After the first shot rang out, the SP moved between Yamagami and Abe and held out his bag-shaped bulletproof shield. The SP explained that he attempted to shield Abe with his body. However, the second shot grazed the shield and hit Abe.
Roughly 2.7 seconds passed between the first and second shots. Because the SP was stationed approximately two meters from Abe, it is thought it would have been difficult for him to fall upon Abe to protect him. The SP and other officers said they believed the sound of the first shot was caused by something like fireworks or a tire explosion, and did not immediately recognize it as a gunshot.
One police officer was positioned near the corner of the walkway where Yamagami was standing when the speech began. There was also another officer near the station bus terminal to the rear of Abe. The road behind Abe was not closed, and cars and bicycles passed by during the speech. None of the officers took notice of Yamagami, spoke to him, or restrained him as he moved due to these circumstances.
A leader in the police department stated, “I think the onsite police officers each did their jobs. The problem was that the overall security plan was insufficient, including security for the area behind Abe.”
The National Police Agency (NPA) established a verification team on July 12 to investigate the security preparations by confirming information through interviews with the Nara Prefectural Police, social media images, etc. They will prepare a security improvement plan based on their results by the end of August. Today prefectural police departments are in charge of guarding former prime ministers, but it is possible that drastic revisions may be made, including switching to a structure in which NPA is responsible for this in certain situations.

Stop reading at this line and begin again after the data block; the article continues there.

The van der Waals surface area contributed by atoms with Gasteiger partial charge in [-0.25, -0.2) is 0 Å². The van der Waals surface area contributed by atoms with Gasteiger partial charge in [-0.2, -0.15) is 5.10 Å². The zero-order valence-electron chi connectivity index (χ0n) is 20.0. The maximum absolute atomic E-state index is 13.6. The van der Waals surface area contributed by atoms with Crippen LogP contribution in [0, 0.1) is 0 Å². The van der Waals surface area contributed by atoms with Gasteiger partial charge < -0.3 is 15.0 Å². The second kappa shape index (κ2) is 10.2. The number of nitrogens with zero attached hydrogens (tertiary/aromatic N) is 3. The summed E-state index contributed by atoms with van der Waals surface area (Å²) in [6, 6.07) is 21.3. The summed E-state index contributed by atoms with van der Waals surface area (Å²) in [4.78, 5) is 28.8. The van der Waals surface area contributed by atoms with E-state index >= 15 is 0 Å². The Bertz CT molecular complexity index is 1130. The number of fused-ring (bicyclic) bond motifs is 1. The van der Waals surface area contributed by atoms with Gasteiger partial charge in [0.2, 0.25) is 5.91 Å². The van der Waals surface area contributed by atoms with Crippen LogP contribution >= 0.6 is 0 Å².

Although Japan has strict gun control, the perpetrator of this crime did not purchase a firearm – he used one that he made himself. I think Japanese bodyguards did not expect a shooting to occur because they put too much trust in this gun control, and it seems they lacked sufficient preparations, including bulletproof vests and shields. It was also terrible how the bodyguards behind Abe were particularly unprepared. Because it is difficult to guard a person from the rear during a speech, walls and other measures are generally used to protect them from attacks. It seems Yamagami abandoned his plan to shoot Abe during his speech at the Okayama Civic Hall and chose the site in front of Nara’s Saidaiji Station because he perceived that security would be weaker there.
The Nara Nishi Police Station, which has jurisdiction over the area where the crime occurred, was also involved in another scandal. It was planning to hold a press conference on July 8, the day of the shooting. Yomiuri Online ran an article about it on July 15, “[Exclusive] Nara Nishi Police Station was Planning Press Conference From the Day Before the Shooting, Had to Deal With Sudden Speech.”
According to a person involved in the investigation, the prefectural police headquarters planned to make an announcement about this scandal on July 8. The station leaders were extremely busy on July 7 with tasks such as making arrangements with the prefectural police headquarters.
While this was going on, Abe’s speech was scheduled for July 8. Perhaps the careless handling of this event was due to the security plan created while the police were also dealing with another scandal. The male official identified as a suspect in the live ammunition loss was investigated for roughly 10 days and ended up with depression. On August 5, he brought a suit against Nara Prefecture for state redress. In my opinion, there are some deeply rooted flaws in the Nara Prefectural Police, an organization that kept incorrect live ammunition records and tried to blame an innocent staff member for its loss. We should clarify the issues with this police department as part of the NPA’s investigation regarding the security structure when Abe was shot. The assassination of a politician during an election campaign has once again chipped away at the myth that Japan is completely safe. Now is the time to carry out reforms aimed at more infallible security for important Japanese figures, based on the possibility of gun attacks.
August 5 (Monday), 10:00 a.m.